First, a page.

The idea is this: Fit to the throat or chamber neck, not the barrel. Compared to these two things, barrel diameter is less important, and "slugging" the barrel to feel for tight and loose spots is actually more useful information than determining the exact barrel diameter.
We talk about "obturation" all the time, and truthfully, it's difficult to determine exactly when or where this occurs. If it occurs, it's often called a good thing, but in truth it's possible for it to unbalance the bullet to a slight degree. Ideally the bullet upsets as little as possible on the way out of the chamber so it maintains the balance that it had in its as cast condition, and the way to minimize upset (if it occurs at all) is to make sure the bullet doesn't have much room to upset by fitting the chamber more closely.
That's not to say a bullet that upsets somehow won't shoot very well, but it may shoot better if it fits and doesn't deform at all, or to a lesser degree.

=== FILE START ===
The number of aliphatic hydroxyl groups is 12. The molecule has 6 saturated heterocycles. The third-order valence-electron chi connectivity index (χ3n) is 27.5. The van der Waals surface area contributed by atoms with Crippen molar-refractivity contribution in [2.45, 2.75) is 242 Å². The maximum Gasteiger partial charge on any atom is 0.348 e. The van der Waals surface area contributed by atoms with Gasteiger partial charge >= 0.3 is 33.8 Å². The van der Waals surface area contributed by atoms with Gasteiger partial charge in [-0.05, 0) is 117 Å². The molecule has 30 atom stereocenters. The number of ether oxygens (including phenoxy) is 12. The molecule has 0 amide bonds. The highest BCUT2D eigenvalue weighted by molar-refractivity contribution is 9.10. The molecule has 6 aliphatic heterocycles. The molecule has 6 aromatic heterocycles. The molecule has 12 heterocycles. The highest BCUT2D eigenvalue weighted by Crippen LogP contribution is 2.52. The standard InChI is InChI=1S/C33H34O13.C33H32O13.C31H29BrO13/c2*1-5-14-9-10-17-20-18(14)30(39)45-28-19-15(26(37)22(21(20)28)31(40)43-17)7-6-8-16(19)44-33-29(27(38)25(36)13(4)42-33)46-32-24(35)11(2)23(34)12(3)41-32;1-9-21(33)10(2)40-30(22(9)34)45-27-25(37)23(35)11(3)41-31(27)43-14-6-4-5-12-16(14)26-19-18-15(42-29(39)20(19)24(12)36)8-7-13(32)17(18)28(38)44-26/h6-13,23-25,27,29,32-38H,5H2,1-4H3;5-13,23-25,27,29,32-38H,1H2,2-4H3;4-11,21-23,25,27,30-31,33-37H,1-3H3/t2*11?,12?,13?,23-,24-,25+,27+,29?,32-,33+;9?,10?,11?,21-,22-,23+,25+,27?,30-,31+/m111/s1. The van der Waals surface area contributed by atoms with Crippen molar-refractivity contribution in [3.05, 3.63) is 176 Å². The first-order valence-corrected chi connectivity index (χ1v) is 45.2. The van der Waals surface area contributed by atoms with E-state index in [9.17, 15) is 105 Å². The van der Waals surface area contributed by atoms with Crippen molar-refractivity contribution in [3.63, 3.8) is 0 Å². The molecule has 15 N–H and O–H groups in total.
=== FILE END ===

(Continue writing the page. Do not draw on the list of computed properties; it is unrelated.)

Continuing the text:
The degree to which bullet fit is necessary depends upon what you find works well initially. If, for example, a 2100 fps RD load shoots into three inch groups at 100 yards, and you're simply sizing to .358-.359" and the bullet is cast of straight wheelweights (BHN 12) this is actually quite good. In theory the bullet is too soft, but in actual practice it oftentimes is not, and straight wheelweights may shoot quite acceptably. The benefit is the lead is of such hardness that it expands quite readily, very similar to the factory 35 Remington ammo, with perhaps a little more fracturing at the very close ranges.